American Kyudo Renmei
Meishin Kyudojo
Asahi America

Kyudo Equipment

A Japanese bow is drawn to a greater length than its Western counterpart. As a result Japanese arrows (Ya) are also considerably longer than Western arrows. Traditionally, the shafts were made of a specific variety of bamboo (yadake) and fletched with feathers from both the left and right wings of larger birds of prey. And while bamboo arrows are still preferred, the fletching most used today comes from turkey, swan or other commercially available birds. In addition, more durable aluminum shafts have become a popular choice with high schools or other clubs that have a large percentage of novice practitioners. Because Japanese arrows use fletching from both wings the feathers naturally curve to the left or right. Arrows with feathers that curve to the left are called haya, or first arrows. Those with feathers that curve to the right are called otoya, or second arrows. They are traditionally used in pairs. The haya rotates clockwise in flight, the otoya rotates counter-clockwise.

Side views of the haya and otoya as they would appear in flight.
Arrow Types
There are a few types of arrows used in Japanese archery:
Boya (close range fletchless practice arrow). Makiwaraya (close range fletched practice arrow).
Kazuya (target distance practice arrow). Yotsuya (target distance 4 arrow matched set).
One's arrow length is determined by your yazuka, or draw length, plus an addition of a few extra centimeters for safety. One's yazuka will change with experience but a general rule for finding the proper arrow length is to fully extend your arm and hand and measure from the center of the throat to the end of the fingers. Add 5 centimeters safety margin for experienced archers and a few more for novice practitioners.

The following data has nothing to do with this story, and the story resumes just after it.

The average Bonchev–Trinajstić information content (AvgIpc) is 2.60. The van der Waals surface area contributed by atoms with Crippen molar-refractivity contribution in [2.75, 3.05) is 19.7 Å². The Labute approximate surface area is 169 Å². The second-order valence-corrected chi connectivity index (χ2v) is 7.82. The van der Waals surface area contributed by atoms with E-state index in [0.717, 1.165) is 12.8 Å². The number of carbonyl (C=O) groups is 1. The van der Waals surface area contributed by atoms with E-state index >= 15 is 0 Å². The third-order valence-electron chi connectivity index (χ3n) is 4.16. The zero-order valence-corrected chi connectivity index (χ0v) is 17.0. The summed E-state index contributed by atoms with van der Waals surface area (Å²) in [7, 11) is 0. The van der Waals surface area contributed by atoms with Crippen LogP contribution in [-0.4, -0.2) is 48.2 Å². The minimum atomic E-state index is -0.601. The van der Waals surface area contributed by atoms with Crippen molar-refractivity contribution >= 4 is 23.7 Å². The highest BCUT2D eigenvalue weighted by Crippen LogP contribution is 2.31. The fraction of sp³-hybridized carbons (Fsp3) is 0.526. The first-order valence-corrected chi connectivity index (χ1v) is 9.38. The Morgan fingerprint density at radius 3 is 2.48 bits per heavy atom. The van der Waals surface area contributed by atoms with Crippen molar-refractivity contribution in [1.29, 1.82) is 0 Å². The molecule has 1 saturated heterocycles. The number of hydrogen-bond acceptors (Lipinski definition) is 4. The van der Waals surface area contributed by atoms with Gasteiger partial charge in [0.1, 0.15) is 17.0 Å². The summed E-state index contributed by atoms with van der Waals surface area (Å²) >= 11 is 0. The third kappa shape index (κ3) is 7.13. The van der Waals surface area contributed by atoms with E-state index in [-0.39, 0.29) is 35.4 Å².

Bamboo ya can be damaged by excessively dry conditions. They can be protected somewhat by rubbing them periodically with a light, high quality oil. Walnut and camellia oils are preferred. The feathers can be lightly steamed back into shape but care should be taken not to loosen the binding agents that hold the feathers in place. In damp conditions the metal points may rust if they are not used regularly. Such rust can be removed with a fine-grade sandpaper. Broken arrows can be repaired by a skilled arrow maker, but for the standard arrows used by most novices the expense of the repairs often outweighs the cost of the arrows.
To access the Asahi America Kyudo Equipment Catalog click on the catalog image
This site is maintained by Dan and Jackie DeProspero, co-authors with their teacher, Hideharu Onuma Hanshi, of the books
Kyudo: The Essence and Practice of Japanese Archery and Illuminated Spirit: Conversations with a Kyudo Master—Revised April 2, 2012
Copyright © 1998 Dan and Jackie DeProspero